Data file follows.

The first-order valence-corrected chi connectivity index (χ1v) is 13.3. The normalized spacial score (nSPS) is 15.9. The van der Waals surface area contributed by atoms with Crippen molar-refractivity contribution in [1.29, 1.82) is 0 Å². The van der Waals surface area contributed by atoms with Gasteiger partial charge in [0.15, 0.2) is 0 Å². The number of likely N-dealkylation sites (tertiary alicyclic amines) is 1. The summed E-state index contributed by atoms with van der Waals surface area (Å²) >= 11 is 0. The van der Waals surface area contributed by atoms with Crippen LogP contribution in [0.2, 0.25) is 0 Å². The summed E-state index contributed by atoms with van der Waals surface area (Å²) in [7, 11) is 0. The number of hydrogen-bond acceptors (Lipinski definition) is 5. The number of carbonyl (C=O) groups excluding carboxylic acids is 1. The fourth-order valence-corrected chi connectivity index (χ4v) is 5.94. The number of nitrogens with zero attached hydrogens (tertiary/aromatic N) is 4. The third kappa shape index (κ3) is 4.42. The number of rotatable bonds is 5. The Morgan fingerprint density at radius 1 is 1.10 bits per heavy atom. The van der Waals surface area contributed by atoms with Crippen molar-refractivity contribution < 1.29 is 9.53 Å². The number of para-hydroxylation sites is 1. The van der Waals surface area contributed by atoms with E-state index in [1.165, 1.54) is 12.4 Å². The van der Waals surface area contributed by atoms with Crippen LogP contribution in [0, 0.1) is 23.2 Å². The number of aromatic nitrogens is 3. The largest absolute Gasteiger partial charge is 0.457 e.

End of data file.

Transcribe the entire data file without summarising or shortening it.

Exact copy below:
The first-order valence-corrected chi connectivity index (χ1v) is 13.3. The normalized spacial score (nSPS) is 15.9. The van der Waals surface area contributed by atoms with Crippen molar-refractivity contribution in [1.29, 1.82) is 0 Å². The van der Waals surface area contributed by atoms with Gasteiger partial charge in [0.15, 0.2) is 0 Å². The number of likely N-dealkylation sites (tertiary alicyclic amines) is 1. The summed E-state index contributed by atoms with van der Waals surface area (Å²) >= 11 is 0. The van der Waals surface area contributed by atoms with Crippen LogP contribution in [0.2, 0.25) is 0 Å². The summed E-state index contributed by atoms with van der Waals surface area (Å²) in [7, 11) is 0. The number of hydrogen-bond acceptors (Lipinski definition) is 5. The number of carbonyl (C=O) groups excluding carboxylic acids is 1. The fourth-order valence-corrected chi connectivity index (χ4v) is 5.94. The number of nitrogens with zero attached hydrogens (tertiary/aromatic N) is 4. The third kappa shape index (κ3) is 4.42. The number of rotatable bonds is 5. The Morgan fingerprint density at radius 1 is 1.10 bits per heavy atom. The van der Waals surface area contributed by atoms with Crippen molar-refractivity contribution < 1.29 is 9.53 Å². The number of para-hydroxylation sites is 1. The van der Waals surface area contributed by atoms with E-state index in [1.165, 1.54) is 12.4 Å². The van der Waals surface area contributed by atoms with Crippen LogP contribution in [0, 0.1) is 23.2 Å². The number of aromatic nitrogens is 3. The largest absolute Gasteiger partial charge is 0.457 e.